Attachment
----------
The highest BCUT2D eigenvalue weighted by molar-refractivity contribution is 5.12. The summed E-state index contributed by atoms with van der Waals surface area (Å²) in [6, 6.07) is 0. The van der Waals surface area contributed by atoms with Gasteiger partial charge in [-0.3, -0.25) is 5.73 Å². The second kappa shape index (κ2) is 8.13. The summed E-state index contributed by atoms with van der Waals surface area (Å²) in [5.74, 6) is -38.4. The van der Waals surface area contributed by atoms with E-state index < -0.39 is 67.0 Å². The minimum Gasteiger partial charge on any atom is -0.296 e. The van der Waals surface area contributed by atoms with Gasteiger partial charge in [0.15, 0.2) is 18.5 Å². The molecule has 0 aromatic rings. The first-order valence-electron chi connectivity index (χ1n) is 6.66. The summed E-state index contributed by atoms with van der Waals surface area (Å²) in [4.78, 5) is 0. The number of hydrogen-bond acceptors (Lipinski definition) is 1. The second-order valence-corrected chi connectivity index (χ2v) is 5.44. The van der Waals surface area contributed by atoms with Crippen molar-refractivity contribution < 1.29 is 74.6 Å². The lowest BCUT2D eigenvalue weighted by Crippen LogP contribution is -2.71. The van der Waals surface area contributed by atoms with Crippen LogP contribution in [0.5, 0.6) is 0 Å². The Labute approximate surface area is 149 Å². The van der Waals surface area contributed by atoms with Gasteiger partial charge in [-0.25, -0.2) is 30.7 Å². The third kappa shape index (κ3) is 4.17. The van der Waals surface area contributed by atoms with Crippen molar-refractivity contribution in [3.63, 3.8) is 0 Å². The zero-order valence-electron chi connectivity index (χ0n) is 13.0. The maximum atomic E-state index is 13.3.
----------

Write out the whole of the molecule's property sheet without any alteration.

The highest BCUT2D eigenvalue weighted by molar-refractivity contribution is 5.12. The summed E-state index contributed by atoms with van der Waals surface area (Å²) in [6, 6.07) is 0. The van der Waals surface area contributed by atoms with Gasteiger partial charge in [-0.3, -0.25) is 5.73 Å². The second kappa shape index (κ2) is 8.13. The summed E-state index contributed by atoms with van der Waals surface area (Å²) in [5.74, 6) is -38.4. The van der Waals surface area contributed by atoms with E-state index < -0.39 is 67.0 Å². The minimum Gasteiger partial charge on any atom is -0.296 e. The van der Waals surface area contributed by atoms with Gasteiger partial charge in [0.15, 0.2) is 18.5 Å². The molecule has 0 aromatic rings. The first-order valence-electron chi connectivity index (χ1n) is 6.66. The summed E-state index contributed by atoms with van der Waals surface area (Å²) in [4.78, 5) is 0. The number of hydrogen-bond acceptors (Lipinski definition) is 1. The second-order valence-corrected chi connectivity index (χ2v) is 5.44. The van der Waals surface area contributed by atoms with Crippen molar-refractivity contribution < 1.29 is 74.6 Å². The lowest BCUT2D eigenvalue weighted by Crippen LogP contribution is -2.71. The van der Waals surface area contributed by atoms with Crippen LogP contribution in [0.5, 0.6) is 0 Å². The Labute approximate surface area is 149 Å². The van der Waals surface area contributed by atoms with Gasteiger partial charge in [-0.25, -0.2) is 30.7 Å². The third kappa shape index (κ3) is 4.17. The van der Waals surface area contributed by atoms with Crippen molar-refractivity contribution in [3.63, 3.8) is 0 Å². The zero-order valence-electron chi connectivity index (χ0n) is 13.0. The maximum atomic E-state index is 13.3.